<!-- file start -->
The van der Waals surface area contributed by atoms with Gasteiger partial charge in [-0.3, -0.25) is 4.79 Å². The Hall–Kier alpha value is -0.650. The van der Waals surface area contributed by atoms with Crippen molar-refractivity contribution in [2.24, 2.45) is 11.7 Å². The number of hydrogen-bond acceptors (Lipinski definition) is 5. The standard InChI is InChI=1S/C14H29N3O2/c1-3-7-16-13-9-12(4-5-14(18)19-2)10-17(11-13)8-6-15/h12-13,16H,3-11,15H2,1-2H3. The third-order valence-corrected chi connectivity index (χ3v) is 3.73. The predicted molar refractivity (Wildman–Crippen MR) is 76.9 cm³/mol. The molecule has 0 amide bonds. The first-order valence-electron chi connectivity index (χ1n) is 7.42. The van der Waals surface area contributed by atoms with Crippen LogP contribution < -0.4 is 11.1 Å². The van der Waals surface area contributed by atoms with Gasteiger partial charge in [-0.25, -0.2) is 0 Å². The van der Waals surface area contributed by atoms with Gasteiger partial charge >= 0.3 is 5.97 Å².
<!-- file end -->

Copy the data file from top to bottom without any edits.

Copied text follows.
The van der Waals surface area contributed by atoms with Gasteiger partial charge in [-0.3, -0.25) is 4.79 Å². The Hall–Kier alpha value is -0.650. The van der Waals surface area contributed by atoms with Crippen molar-refractivity contribution in [2.24, 2.45) is 11.7 Å². The number of hydrogen-bond acceptors (Lipinski definition) is 5. The standard InChI is InChI=1S/C14H29N3O2/c1-3-7-16-13-9-12(4-5-14(18)19-2)10-17(11-13)8-6-15/h12-13,16H,3-11,15H2,1-2H3. The third-order valence-corrected chi connectivity index (χ3v) is 3.73. The predicted molar refractivity (Wildman–Crippen MR) is 76.9 cm³/mol. The molecule has 0 amide bonds. The first-order valence-electron chi connectivity index (χ1n) is 7.42. The van der Waals surface area contributed by atoms with Crippen LogP contribution < -0.4 is 11.1 Å². The van der Waals surface area contributed by atoms with Gasteiger partial charge in [-0.25, -0.2) is 0 Å². The van der Waals surface area contributed by atoms with Gasteiger partial charge >= 0.3 is 5.97 Å².